A new Excedrin ad campaign addresses the common view that people exaggerate the pain from migraine headaches by replicating the experience through virtual reality. It is a great example of communication showmanship.
Stung by criticism that a previous ad campaign trivialized migraine headache pain, Excedrin created the "Migraine Experience" which replicates the auras, disorientation, bright lights, floating spots and tunnel vision suffered by people with migraine headaches.
The pain killer company plans to make the migraine simulator available as a downloadable app, which can be experienced using Google Cardboard.
In one new TV ad, the mother of a young woman afflicted by migraines dons a virtual reality headset and is able to “see” her contorted world. She reacts emotionally, hugging her daughter with newfound empathy for the pain her daughter suffers from migraines.
The ad campaign is less about selling Excedrin than persuading people the anguish of migraines is real, excruciating and debilitating, often going beyond severe headaches to include nausea, dizziness and heightened sensitivity to sound. The ads serve effectively as an advocate for the 40 million people who are afflicted with migraines, Excedrin’s target audience.
This is a far cry from a few years ago when a previous Excedrin ad campaign drew fire by suggesting two-thirds of women who suffer from migraines would give up shopping to get rid of them. A website called thedailyheadache.com criticized Excedrin’s campaign for “minimizing migraines and treating women as superficial.”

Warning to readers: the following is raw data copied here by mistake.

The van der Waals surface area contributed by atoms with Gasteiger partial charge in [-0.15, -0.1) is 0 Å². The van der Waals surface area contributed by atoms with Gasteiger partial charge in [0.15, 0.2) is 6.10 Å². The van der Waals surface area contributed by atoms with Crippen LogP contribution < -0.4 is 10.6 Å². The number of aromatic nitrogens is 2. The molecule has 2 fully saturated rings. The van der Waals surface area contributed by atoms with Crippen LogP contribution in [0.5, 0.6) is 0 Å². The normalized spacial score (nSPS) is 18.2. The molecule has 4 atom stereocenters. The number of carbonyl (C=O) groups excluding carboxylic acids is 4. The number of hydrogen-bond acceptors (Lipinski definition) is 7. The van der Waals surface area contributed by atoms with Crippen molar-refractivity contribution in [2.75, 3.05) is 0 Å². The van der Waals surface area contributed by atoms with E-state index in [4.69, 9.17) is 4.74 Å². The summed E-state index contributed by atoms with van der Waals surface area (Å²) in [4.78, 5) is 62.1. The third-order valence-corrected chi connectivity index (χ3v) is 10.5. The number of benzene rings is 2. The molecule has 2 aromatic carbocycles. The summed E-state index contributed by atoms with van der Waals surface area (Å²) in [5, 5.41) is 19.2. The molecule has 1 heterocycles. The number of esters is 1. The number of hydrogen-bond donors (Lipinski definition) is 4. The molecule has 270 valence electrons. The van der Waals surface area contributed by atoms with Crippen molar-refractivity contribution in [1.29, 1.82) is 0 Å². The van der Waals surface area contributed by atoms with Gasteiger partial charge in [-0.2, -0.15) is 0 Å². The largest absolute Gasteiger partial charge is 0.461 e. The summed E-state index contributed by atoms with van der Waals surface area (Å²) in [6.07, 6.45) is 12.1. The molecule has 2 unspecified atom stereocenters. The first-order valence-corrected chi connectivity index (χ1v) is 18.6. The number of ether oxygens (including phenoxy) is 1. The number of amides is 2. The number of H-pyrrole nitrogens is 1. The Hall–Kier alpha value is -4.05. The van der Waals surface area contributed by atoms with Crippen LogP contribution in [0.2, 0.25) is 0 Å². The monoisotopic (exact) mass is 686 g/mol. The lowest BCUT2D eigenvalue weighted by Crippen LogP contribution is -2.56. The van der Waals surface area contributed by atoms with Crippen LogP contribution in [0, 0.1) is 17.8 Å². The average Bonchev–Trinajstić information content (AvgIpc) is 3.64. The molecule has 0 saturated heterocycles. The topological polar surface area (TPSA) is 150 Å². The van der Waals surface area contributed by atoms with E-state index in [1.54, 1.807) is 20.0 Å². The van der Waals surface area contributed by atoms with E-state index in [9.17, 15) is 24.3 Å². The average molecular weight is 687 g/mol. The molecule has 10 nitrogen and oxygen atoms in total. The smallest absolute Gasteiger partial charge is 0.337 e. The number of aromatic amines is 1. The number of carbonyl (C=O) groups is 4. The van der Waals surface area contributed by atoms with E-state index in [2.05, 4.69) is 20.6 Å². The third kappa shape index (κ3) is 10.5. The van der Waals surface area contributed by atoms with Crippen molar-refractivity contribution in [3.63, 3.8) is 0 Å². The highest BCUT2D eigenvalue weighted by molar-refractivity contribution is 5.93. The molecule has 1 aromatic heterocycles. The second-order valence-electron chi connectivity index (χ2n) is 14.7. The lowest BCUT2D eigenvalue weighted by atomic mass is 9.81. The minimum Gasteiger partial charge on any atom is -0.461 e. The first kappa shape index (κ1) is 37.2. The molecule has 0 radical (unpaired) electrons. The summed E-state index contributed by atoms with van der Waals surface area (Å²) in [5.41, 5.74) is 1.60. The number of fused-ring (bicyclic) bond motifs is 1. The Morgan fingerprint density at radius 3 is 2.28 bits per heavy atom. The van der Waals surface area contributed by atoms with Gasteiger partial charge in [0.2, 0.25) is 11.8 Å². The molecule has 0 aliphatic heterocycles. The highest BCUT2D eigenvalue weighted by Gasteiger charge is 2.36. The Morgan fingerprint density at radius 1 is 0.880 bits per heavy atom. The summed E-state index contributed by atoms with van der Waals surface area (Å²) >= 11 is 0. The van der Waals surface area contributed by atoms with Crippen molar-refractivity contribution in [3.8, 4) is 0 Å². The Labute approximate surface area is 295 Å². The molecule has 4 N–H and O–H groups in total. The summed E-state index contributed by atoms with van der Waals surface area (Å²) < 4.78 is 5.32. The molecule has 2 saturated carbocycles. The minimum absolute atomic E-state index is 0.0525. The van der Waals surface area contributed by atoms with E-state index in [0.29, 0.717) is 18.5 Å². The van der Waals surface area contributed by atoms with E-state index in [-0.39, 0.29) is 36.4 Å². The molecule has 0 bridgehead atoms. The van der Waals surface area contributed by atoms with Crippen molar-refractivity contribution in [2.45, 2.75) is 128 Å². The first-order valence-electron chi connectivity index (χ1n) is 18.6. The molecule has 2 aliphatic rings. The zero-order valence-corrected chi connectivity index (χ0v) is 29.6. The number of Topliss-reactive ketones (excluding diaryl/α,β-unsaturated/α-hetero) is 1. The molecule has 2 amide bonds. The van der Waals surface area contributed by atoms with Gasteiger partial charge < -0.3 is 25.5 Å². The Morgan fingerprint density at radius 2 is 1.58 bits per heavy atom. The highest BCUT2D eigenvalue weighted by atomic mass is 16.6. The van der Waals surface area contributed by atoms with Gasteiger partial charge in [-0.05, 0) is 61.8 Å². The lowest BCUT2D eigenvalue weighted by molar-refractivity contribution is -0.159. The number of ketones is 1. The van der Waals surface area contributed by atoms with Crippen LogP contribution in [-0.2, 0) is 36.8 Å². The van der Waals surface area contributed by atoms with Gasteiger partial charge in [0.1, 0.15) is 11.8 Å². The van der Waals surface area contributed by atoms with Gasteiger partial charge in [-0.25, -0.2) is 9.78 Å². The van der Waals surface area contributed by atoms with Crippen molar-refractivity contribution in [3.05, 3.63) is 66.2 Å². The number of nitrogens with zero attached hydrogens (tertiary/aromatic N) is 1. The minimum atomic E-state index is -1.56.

The new campaign is very different. The simulator shows the severity of migraine headache pain and it tells heart-tugging stories that are relatable and shareable. Excedrin has created a strong web presence for the campaign, with more back stories, useful information about migraine symptoms and behind-the-scenes looks at how the Migraine Experience was created
“The reaction of loved ones to the experience spoke volumes,” Excedrin said of the ads. “Once the non-suffered experience what their friend or relative goes through during a migraine, their increased understanding led to a reaction full of empathy and love, which until now was harder to identify.”
The Excedrin ad campaign is further validation of the power of visual explanations that show what you mean.